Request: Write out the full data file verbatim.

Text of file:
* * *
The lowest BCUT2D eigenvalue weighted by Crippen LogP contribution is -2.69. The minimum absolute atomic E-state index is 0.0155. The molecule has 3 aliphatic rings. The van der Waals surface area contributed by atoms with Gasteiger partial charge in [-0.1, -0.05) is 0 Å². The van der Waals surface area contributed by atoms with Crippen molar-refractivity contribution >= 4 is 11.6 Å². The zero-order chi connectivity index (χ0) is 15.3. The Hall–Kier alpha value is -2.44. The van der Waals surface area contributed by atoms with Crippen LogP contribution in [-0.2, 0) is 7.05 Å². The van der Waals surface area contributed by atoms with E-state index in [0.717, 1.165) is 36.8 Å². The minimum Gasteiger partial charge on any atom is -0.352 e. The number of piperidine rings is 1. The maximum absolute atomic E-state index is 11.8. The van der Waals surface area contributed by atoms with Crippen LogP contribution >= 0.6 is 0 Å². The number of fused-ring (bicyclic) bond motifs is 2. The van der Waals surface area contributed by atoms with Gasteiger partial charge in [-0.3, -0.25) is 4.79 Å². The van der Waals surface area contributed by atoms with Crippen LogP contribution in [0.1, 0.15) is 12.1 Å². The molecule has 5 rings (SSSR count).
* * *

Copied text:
The lowest BCUT2D eigenvalue weighted by Crippen LogP contribution is -2.69. The minimum absolute atomic E-state index is 0.0155. The molecule has 3 aliphatic rings. The van der Waals surface area contributed by atoms with Gasteiger partial charge in [-0.1, -0.05) is 0 Å². The van der Waals surface area contributed by atoms with Crippen molar-refractivity contribution >= 4 is 11.6 Å². The zero-order chi connectivity index (χ0) is 15.3. The Hall–Kier alpha value is -2.44. The van der Waals surface area contributed by atoms with Crippen LogP contribution in [-0.2, 0) is 7.05 Å². The van der Waals surface area contributed by atoms with E-state index in [0.717, 1.165) is 36.8 Å². The minimum Gasteiger partial charge on any atom is -0.352 e. The number of piperidine rings is 1. The maximum absolute atomic E-state index is 11.8. The van der Waals surface area contributed by atoms with Crippen LogP contribution >= 0.6 is 0 Å². The number of fused-ring (bicyclic) bond motifs is 2. The van der Waals surface area contributed by atoms with Gasteiger partial charge in [-0.3, -0.25) is 4.79 Å². The van der Waals surface area contributed by atoms with Crippen LogP contribution in [0.1, 0.15) is 12.1 Å². The molecule has 5 rings (SSSR count).